A comparison of Example 8 with comparison Example 9 shows that the level of hydrophobic properties is drastically impaired or reduced to zero if no silicone (b) is used. Comparison of Example 1 with Comparative Example 10 shows that wet-abrasion resistance is drastically impaired when comonomers (c) and (d) are absent. In the two formulations 1 and 2, ablation of the coating (after 28 days of storage) increases by a factor of about 3 if silane (c) and epoxide (d) are omitted. These comonomers are therefore essential constituents for ensuring good wet-abrasion resistance.
A comparison of Example 1 with Comparative Example 11 shows that the level of hydrophobic properties is impaired if use is made of only a non-functionalized silicone (PMDS) which cannot copolymerize. A severe fall-off in the level of hydrophobic properties is moreover observed in particular after 7 days if no silicone has been included in the copolymerization. The time required for the water droplet to disappear has fallen to half for the test after 7 days in Example 11. In contrast to this, there is a slight increase in the level of hydrophobic properties in the test after 7 days when copolymerizable silicone is used. This is confirmed by Examples 1 to 3, 5 to 7, 8, and 10. For lasting hydrophobic properties it is therefore important that there are silicones present which have polymerizable groups, e.g. vinyl groups.
If use is made only of a bifunctional α,ω-functionalized silicone whose end groups are capable of polymerization, the resultant overall level of hydrophobic properties is poorer than when use is made of a mixture of non-functionalized, monofunctionalized, and bifunctionalized silicones. This is demonstrated by comparison of Example 1 with Example 12. However, in Example 12, unlike in comparative example 11, the level of hydrophobic properties remains constant over time, and this is seen in Example 12 in an unchanged value for the test after 7 days.
In summary it may therefore be said that the use of silicones improves hydrophobic properties. The additional use of ethylene and particularly VeoVa10 has a positive synergistic effect and leads to a further marked increase in the level of hydrophobic properties and (alkali) resistance. However, the proportion of silicone has a decisive influence on the level of hydrophobic properties. The hydrophobic properties achieved, particularly after a prolonged period, are unsatisfactory when non-polymerizable silicones are used, whereas the best results are obtained by using the silicone mixture.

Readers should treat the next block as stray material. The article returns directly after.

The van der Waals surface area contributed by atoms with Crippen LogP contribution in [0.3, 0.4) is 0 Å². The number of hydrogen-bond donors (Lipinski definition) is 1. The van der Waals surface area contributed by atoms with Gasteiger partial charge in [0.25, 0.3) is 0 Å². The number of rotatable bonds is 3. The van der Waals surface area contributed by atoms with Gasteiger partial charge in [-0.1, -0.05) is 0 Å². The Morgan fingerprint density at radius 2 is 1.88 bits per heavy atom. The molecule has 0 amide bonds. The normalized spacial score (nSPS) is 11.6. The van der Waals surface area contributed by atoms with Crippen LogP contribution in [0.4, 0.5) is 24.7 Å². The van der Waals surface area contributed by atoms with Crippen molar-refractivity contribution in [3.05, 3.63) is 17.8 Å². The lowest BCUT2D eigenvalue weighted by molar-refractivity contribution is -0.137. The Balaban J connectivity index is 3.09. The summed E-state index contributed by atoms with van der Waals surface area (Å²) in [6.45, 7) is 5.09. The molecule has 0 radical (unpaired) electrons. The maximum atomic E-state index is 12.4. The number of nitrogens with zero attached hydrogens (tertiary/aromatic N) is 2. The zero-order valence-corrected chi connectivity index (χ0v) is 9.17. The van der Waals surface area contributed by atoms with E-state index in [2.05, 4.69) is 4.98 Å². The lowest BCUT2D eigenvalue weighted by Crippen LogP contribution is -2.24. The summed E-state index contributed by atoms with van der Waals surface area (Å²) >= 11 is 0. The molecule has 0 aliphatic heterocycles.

While embodiments of the invention have been illustrated and described, it is not intended that these embodiments illustrate and describe all possible forms of the invention. Rather, the words used in the specification are words of description rather than limitation, and it is understood that various changes may be made without departing from the spirit and scope of the invention.
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|U.S. Classification||428/447, 528/30, 528/25, 528/26, 528/32, 526/279, 524/806, 524/837, 524/424|
|Cooperative Classification||Y10T428/31663, C08F220/12|
|Oct 16, 2002||AS||Assignment|
Owner name: WACKER POLYMER SYSTEMS GMBH & CO. KG, GERMANY
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|Jan 29, 2004||AS||Assignment|
Owner name: WACKER POLYMER SYSTEMS GMBH & CO. KG, GERMANY
Free format text: ASSIGNMENT OF ASSIGNORS INTEREST;ASSIGNORS:STARK, KURT;ZEH, HARALD;BUEPPELMANN, KLAUS;REEL/FRAME:014929/0231;SIGNING DATES FROM 20040107 TO 20040119
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Owner name: WACKER CHEMIE AG,GERMANY